The mention of Spectre and Meltdown is enough to send chills down any InfoSec spine. A number of these batches of security vulnerabilities deal with speculative execution, and how a processor might leak data while executing code in a speculative manner. This week AMD has pre-empted the security space by detailing a potential security concerns regarding its new Zen 3-based Predictive Store Forwarding feature designed to improve code performance by predicting dependencies between loads and stores. AMD is clear to point out that most users will not need to take any action, as the risk for general consumer use to any breach is low, and no known code is vulnerable.
Predictions Create Predilections for Data
Modern processors use a number of clever techniques to improve performance. A number of those techniques come under the heading of ‘speculation’ – at a high level, when a processor runs code like a simple true/false branch, rather than wait for the result of that true/false check to come in from memory, it will start executing both branches at once. When the true/false result comes back from memory, the branch that had the right answer is kept, and the other is destroyed. Modern processors also predict memory addresses in repetitive loops, or values in a sequence, by learning what code has already been processed. For example, if your loop increments a load address by 1024 bytes every cycle, by the 100th loop, the processor has learned where it expects the next load to come from. It’s all rather clever, and enables a lot of performance.
The downside of these techniques, aside from the extra power consumption needed to execute multiple branches, is the fact that data is in flow from both the correct branch and the incorrect branch at once. That incorrect branch could be accessing data it shouldn’t meant to be and storing it in caches, where it can be read or accessed by different threads. A malicious attacker could cause the incorrect branch to access data it shouldn’t be accessing. The concept has lots of layers and is a lot more complicated than I’ve presented here, but in any event, speculation for the sake of performance without consideration to security can lead to fast but leaky data.
For the most part, the whole industry including AMD, Intel, and Arm, have been susceptible to these sort of side-channel attacks. While Meltdown style attacks are more isolated to Intel microarchitectures, Spectre-type attacks are industry wide, and have the potential to leak user memory even in browser-like scenarios.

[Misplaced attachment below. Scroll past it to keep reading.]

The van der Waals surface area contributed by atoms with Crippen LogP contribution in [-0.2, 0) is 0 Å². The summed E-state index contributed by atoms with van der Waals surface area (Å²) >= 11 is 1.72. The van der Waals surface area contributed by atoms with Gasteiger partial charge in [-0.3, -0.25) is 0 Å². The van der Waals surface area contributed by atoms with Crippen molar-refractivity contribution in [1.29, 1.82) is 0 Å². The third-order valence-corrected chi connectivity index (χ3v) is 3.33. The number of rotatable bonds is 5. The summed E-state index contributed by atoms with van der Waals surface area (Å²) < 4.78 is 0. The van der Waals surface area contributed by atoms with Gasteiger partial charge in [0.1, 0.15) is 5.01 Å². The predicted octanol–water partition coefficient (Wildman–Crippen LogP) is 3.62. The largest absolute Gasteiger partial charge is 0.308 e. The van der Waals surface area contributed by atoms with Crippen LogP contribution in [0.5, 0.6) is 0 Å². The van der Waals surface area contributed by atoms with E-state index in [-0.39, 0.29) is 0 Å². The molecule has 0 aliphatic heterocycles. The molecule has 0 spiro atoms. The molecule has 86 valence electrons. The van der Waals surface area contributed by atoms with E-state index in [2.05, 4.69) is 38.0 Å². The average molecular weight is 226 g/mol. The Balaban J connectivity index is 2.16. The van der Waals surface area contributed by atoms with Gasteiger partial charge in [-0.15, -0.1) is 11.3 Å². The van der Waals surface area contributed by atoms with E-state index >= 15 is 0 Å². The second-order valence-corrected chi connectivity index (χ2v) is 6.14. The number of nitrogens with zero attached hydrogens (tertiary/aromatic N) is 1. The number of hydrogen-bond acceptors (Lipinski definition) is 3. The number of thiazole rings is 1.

Predictive Store Forwarding
AMD’s document this week is a security analysis on its new Predictive Store Forwarding (PSF) feature inside Zen 3. PSF identifies execution patterns and commonalities in repeated store/load code, known as store-to-load forwarding. PSF enables the thread to speculate on the next store-to-load result before waiting to see if that result is even needed in the first place. If the result is eventually needed, then we haven’t needed to wait, and the prediction/speculation has done its job and enabled extra performance.
AMD has identified that its PSF feature could be vulnerable in two ways.
First, the pattern of the store-to-load forwarding could change unexpectedly. If the store/load pair is based on a fixed dependency pattern (such as a fixed data stride length using an external multiplier), the PSF feature learns that pattern and continues. If that dependency suddenly changes, or becomes effectively, random, the PSF feature will continue to speculate until it has learned the new dependency pattern. As it continues to speculate during this time, it has the potential to draw unneeded data into the caches which can be probed by external threads, or the access time to that sensitive data will change for external threads, and this can be monitored.